Prior to recording the band's fourth album, Tears of the Valedictorian, Carey Mercer of Victoria, BC's Frog Eyes began to question the longevity of the band's previous output, asking himself: "Are we making records that people are going to want to listen to in five years?" Where 2004's The Folded Palm was full of explosive and fragmentary songs, Tears is a far more spacious and dynamic set. Last month, Mercer talked to me about the new album and its tenuous relation to that other Canadian rocker, Neil Young.
MERCURY: You wanted Tears to be an album that would hold an enduring appeal. Were there any models you had in mind?
>MERCER: The record is actually loosely modeled on the first Neil Young record [with Crazy Horse], Everybody Knows This Is Nowhere. I don't mind saying that because I don't think he would know that. There are two long songs, a few quieter ditties, and a few "Cinnamon Girl"s in there.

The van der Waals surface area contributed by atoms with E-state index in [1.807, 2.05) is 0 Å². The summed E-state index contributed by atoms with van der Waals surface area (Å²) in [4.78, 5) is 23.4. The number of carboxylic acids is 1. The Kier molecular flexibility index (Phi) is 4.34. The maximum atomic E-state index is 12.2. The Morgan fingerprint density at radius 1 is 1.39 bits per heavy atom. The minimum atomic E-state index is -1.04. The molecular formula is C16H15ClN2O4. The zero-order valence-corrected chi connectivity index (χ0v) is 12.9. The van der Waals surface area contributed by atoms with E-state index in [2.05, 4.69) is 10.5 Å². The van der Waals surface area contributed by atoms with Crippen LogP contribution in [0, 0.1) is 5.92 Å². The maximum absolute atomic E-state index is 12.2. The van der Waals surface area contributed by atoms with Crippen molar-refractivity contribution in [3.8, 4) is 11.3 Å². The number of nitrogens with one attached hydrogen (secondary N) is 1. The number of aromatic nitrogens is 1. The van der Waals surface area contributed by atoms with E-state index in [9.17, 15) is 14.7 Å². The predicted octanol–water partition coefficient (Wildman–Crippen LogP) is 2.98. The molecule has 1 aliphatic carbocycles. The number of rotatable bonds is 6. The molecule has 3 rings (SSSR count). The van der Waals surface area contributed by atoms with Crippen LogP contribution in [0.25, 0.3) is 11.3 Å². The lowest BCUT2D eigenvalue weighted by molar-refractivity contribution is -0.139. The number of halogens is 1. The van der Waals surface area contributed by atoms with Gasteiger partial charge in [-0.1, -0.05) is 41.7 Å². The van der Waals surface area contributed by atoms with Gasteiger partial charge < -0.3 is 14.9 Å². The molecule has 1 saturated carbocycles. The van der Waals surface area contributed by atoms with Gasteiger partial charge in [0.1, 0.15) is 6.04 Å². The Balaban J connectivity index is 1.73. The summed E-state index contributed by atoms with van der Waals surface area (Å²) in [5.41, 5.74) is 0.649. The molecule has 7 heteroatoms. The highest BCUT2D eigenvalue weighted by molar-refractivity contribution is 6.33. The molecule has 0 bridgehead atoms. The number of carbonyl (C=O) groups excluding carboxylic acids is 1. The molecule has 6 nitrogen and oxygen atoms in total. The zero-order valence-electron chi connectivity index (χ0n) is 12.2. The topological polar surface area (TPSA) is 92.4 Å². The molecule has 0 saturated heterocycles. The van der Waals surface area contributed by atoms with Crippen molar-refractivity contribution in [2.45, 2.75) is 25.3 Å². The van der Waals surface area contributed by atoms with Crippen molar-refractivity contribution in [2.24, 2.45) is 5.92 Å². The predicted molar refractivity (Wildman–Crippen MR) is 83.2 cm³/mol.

Have any of your past albums been similarly inspired?
Well, when I say model, it's pretty loose. But I wanted a few records we made to have the kind of feel of the [Brian] Eno record Here Come the Warm Jets, where things are flowing in and out of each other.
You're citing Neil Young and Eno as influences. What about Shakespeare and Dante?
It's all the same. You should take your inspiration from whatever inspires you. I happened to take a few university classes where the beauty of those works was explained to me in a really compelling way and it sunk in, I suppose, just the way the beauty of [David] Bowie sinks into so many songwriters. It's not like I'm going around taking people's iPods, throwing them in the garbage and giving them Homer or something. Everyone should be singing about the things that are swirling around their own universe.